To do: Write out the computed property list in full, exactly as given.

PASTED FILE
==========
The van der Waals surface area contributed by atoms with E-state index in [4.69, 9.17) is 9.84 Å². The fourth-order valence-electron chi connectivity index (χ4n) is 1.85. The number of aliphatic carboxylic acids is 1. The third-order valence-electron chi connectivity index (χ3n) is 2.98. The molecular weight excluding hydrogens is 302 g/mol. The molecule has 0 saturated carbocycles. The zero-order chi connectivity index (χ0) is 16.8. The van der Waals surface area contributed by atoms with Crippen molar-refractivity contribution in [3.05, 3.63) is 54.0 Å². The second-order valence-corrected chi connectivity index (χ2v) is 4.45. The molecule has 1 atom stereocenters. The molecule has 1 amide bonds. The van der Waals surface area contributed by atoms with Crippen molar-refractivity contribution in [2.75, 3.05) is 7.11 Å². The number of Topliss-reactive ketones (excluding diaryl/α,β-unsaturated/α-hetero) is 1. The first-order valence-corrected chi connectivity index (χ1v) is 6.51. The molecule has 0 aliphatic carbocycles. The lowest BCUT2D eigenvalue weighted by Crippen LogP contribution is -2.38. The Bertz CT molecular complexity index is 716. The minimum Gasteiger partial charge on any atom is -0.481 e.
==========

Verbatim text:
The van der Waals surface area contributed by atoms with E-state index in [4.69, 9.17) is 9.84 Å². The fourth-order valence-electron chi connectivity index (χ4n) is 1.85. The number of aliphatic carboxylic acids is 1. The third-order valence-electron chi connectivity index (χ3n) is 2.98. The molecular weight excluding hydrogens is 302 g/mol. The molecule has 0 saturated carbocycles. The zero-order chi connectivity index (χ0) is 16.8. The van der Waals surface area contributed by atoms with Crippen molar-refractivity contribution in [3.05, 3.63) is 54.0 Å². The second-order valence-corrected chi connectivity index (χ2v) is 4.45. The molecule has 1 atom stereocenters. The molecule has 1 amide bonds. The van der Waals surface area contributed by atoms with Crippen molar-refractivity contribution in [2.75, 3.05) is 7.11 Å². The number of Topliss-reactive ketones (excluding diaryl/α,β-unsaturated/α-hetero) is 1. The first-order valence-corrected chi connectivity index (χ1v) is 6.51. The molecule has 0 aliphatic carbocycles. The lowest BCUT2D eigenvalue weighted by Crippen LogP contribution is -2.38. The Bertz CT molecular complexity index is 716. The minimum Gasteiger partial charge on any atom is -0.481 e.